Knauer v MoJ (Supreme Court 28 January 2016): the assessment multipliers in fatal claims

On 28 January seven Justices of the Supreme Court heard the case of Knauer v Ministry of Justice (MoJ). The case has been covered previously on this blog and turns on the date for the assessment of multipliers in claims for future loss of dependency under the Fatal Accidents Act 1976. The sole question for the Supreme Court is whether the appropriate date for the calculation is the date of death or the date of trial? The former represents the current common law which the appellant is seeking to overturn.

Mrs Knauer died of mesothelioma in 2009 after being negligently exposed to asbestos during employment at Guy’s Marsh Prison in Dorset. Her widower brought an employers’ liability claim against the MoJ seeking damages under various heads. The claimant argued at trial that the multiplier should be assessed using the date of trial, as recommended by the Law Commission in 1999, rather than following current authority and using the date of death. The trial judge held that he was bound by the House of Lords decision in Cookson v Knowles [1979] AC 556 to calculate the multiplier from the date of death (albeit that Cookson was pre-Ogden Tables), but stated that he would have done otherwise if that path had been open to him. Accordingly, the claimant secured a ‘leapfrog’ certificate to appeal directly to the Supreme Court.

Frank Burton QC for Mr Knauer repeated these arguments in the Supreme Court and submitted that fixing the multiplier from the date of death necessarily involves a deduction for accelerated receipt of past losses (those arising between death and date of trial) which, in his view, was illogical. Furthermore, using the date of death in conjunction with the Ogden Tables produces less, not more, precision and proceeds from an inbuilt actuarial flaw. He said it produces lower multipliers for future losses and therefore severely hinders the principle of full compensation. In Knauer the difference between multipliers calculated using the current and proposed approach was 2.69, which a amounted to over £50,000 (or around 10% of the total value of the case). He did however acknowledge if a date of trial approach was accepted, then a discount should be applied to past losses so as to allow for the hypothetical possibility death before trial in accordance with Table E of the Ogden Tables. The Court seemed to take this on board. [This is necessarily a hypothetical possibility because of the person who would have provided the dependency was killed in the accident giving rise to the claim.]

Supreme Court President Lord Neuberger, possibly giving an indication of the Court’s views, said that “fuzzy thinking” had been evident in the previous practice of calculating future losses in fatal claims, whereas a more rigorous intellectual approach was available now. Frank Burton QC agreed and said that lawyers were far better equipped with tools such as actuarial tables to produce accurate figures to achieve full compensation when compared to past methodologies. He added that the Supreme Court now had the opportunity to create a fair system that would ensure full compensation was paid.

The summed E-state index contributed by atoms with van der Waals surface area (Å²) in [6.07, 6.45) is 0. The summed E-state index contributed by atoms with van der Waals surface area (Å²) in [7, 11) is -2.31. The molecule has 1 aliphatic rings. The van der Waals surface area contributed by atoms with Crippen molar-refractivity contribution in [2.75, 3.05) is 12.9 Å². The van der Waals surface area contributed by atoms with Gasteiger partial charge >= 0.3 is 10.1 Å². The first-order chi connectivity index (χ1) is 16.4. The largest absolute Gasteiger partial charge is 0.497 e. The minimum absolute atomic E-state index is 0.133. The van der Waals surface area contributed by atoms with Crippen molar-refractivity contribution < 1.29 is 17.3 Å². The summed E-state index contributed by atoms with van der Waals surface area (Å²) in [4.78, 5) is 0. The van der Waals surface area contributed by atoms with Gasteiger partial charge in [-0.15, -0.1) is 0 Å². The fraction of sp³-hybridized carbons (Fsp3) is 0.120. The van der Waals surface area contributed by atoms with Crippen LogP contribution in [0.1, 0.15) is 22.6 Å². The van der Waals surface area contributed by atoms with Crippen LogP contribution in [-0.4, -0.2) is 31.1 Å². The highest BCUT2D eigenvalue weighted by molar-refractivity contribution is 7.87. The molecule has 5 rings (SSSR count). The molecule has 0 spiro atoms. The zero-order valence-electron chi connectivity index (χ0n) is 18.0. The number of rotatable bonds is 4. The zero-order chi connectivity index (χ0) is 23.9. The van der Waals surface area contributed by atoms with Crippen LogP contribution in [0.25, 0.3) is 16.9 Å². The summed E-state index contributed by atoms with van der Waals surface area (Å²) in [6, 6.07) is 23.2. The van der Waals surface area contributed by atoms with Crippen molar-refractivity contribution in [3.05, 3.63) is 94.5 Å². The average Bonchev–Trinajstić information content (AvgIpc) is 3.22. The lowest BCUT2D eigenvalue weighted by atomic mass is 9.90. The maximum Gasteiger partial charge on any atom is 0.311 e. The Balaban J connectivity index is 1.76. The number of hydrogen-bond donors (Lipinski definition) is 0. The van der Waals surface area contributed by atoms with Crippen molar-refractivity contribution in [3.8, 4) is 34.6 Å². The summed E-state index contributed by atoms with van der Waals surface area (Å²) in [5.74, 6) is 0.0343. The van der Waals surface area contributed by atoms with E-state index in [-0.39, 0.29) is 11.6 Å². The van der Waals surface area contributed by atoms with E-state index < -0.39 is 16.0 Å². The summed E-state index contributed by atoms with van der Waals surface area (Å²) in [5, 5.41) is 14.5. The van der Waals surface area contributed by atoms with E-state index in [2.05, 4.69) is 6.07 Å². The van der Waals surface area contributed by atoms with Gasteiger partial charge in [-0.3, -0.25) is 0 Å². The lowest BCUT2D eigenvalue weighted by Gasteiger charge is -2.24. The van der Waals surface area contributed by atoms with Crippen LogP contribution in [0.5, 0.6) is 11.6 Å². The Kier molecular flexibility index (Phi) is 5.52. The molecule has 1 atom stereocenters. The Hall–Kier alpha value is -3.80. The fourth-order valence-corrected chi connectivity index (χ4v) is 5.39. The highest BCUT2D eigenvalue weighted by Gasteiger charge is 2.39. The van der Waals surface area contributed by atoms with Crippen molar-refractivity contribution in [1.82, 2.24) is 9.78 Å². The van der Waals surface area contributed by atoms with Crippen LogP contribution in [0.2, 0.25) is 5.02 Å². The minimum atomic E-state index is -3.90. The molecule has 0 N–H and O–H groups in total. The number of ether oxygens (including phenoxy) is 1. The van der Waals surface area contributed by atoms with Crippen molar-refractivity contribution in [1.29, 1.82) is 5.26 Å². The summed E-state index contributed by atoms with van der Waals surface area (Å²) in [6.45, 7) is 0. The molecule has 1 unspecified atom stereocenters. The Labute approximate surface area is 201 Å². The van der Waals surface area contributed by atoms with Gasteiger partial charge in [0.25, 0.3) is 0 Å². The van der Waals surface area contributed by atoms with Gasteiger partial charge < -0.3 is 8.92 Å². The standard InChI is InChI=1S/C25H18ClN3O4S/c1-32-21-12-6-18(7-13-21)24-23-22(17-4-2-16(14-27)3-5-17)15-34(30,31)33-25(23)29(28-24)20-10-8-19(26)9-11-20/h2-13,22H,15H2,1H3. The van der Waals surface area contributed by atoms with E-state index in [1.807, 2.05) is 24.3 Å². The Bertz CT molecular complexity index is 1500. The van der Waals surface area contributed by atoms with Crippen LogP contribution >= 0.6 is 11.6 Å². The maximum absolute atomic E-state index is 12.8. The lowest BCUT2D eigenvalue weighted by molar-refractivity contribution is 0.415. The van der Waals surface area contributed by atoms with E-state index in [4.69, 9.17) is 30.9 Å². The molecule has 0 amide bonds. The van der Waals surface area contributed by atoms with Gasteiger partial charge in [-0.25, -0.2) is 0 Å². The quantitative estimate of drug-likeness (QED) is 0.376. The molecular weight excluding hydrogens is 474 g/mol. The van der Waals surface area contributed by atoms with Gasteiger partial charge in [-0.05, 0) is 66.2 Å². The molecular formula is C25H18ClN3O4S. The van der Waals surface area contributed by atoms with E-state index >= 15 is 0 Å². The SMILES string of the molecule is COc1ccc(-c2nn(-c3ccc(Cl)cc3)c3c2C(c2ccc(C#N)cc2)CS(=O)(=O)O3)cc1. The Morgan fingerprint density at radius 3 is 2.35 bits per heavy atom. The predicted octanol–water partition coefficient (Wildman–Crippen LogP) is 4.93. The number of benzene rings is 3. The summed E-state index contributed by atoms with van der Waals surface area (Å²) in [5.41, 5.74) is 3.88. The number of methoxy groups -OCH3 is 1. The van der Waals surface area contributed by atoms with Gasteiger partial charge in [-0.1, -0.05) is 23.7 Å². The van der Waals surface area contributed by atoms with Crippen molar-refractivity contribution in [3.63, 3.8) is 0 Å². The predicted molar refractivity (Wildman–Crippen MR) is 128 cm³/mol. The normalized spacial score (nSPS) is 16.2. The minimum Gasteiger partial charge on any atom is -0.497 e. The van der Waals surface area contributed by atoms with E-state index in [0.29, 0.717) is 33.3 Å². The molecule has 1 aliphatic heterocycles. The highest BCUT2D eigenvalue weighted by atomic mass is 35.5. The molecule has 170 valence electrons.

A number of previous cases was cited and in particular A Train & Sons v Fletcher EWCA Civ413 [2008] in which Sir Mark Potter, in the Court of Appeal, commented that the time is ripe for a reconsideration of the position and endorsed criticisms by others of the date of death approach. It should be noted that Train was compromised before it could reach the Supreme Court.

Gerard McDermott QC for the MoJ said that in isolated cases the date of trial approach might well be correct, but questioned why a different approach in the vast majority of fatal cases from that adopted in personal injury cases should be considered. His main objection was simply that changing to a date of trial approach could put the whole system of calculating damages in fatal cases out of kilter. He mentioned sections 3 (Assessment of Damages) and 4 (Disregard of Benefits) of the Fatal Accident Act. His submissions for the defence were short in comparison to those of the claimant/appellant.

The hearing lasted only two hours but was accompanied by hefty bundles, which were described by Lord Neuberger as being of excellent quality and enormously helpful. The fact that seven rather than five justices heard this case is an indication that the Supreme Court will give very careful consideration to this important matter.

Having observed the hearing today, it would be my view that that the appellant’s arguments were much better received by the bench than those of the respondent defendant. Obviously, it doesn’t follow from this that judgment – which was reserved – will be in the appellant’s favour, but it does feel like the momentum lies in that camp.

We shall update you as soon as possible after judgment has been given.

About the Author

Jef Mitchell is a consultant at BLM and former Chief Claims Officer at the Ministry of Defence where he regularly briefed Ministers on claims issues and risk management. He now helps to lead the firm’s Policy and Government Affairs work with Alistair Kinley preparing submissions and supporting evidence for consultations and reform proposals, in addition to liaising with government departments and regulators on key issues and consultations affecting the firm and its clients. Jef is also an accredited mediator.

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